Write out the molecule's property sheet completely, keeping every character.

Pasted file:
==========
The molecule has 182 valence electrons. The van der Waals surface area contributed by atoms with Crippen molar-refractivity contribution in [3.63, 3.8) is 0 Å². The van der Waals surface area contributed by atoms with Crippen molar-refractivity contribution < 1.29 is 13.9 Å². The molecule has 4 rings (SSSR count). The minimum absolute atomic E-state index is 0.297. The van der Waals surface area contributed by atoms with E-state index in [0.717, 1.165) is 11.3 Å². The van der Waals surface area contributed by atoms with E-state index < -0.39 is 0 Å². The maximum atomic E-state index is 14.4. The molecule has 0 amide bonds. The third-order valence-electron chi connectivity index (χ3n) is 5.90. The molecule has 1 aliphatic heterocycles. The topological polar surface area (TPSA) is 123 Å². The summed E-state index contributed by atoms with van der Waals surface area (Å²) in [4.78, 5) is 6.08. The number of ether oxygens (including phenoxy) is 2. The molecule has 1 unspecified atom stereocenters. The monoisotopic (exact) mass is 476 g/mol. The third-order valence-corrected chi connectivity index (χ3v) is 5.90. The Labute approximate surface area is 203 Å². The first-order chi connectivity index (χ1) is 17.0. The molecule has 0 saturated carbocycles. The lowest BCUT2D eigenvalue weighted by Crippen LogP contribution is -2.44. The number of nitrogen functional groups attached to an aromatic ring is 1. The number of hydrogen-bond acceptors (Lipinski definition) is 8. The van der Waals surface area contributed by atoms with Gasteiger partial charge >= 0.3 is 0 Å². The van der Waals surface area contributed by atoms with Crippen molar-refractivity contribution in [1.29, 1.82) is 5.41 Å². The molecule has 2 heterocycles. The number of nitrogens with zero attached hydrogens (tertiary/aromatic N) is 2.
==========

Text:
The molecule has 182 valence electrons. The van der Waals surface area contributed by atoms with Crippen molar-refractivity contribution in [3.63, 3.8) is 0 Å². The van der Waals surface area contributed by atoms with Crippen molar-refractivity contribution < 1.29 is 13.9 Å². The molecule has 4 rings (SSSR count). The minimum absolute atomic E-state index is 0.297. The van der Waals surface area contributed by atoms with E-state index in [0.717, 1.165) is 11.3 Å². The van der Waals surface area contributed by atoms with E-state index < -0.39 is 0 Å². The maximum atomic E-state index is 14.4. The molecule has 0 amide bonds. The third-order valence-electron chi connectivity index (χ3n) is 5.90. The molecule has 1 aliphatic heterocycles. The topological polar surface area (TPSA) is 123 Å². The summed E-state index contributed by atoms with van der Waals surface area (Å²) in [4.78, 5) is 6.08. The number of ether oxygens (including phenoxy) is 2. The molecule has 1 unspecified atom stereocenters. The monoisotopic (exact) mass is 476 g/mol. The third-order valence-corrected chi connectivity index (χ3v) is 5.90. The Labute approximate surface area is 203 Å². The first-order chi connectivity index (χ1) is 17.0. The molecule has 0 saturated carbocycles. The lowest BCUT2D eigenvalue weighted by Crippen LogP contribution is -2.44. The number of nitrogen functional groups attached to an aromatic ring is 1. The number of hydrogen-bond acceptors (Lipinski definition) is 8. The van der Waals surface area contributed by atoms with Gasteiger partial charge >= 0.3 is 0 Å². The van der Waals surface area contributed by atoms with Crippen molar-refractivity contribution in [1.29, 1.82) is 5.41 Å². The molecule has 2 heterocycles. The number of nitrogens with zero attached hydrogens (tertiary/aromatic N) is 2.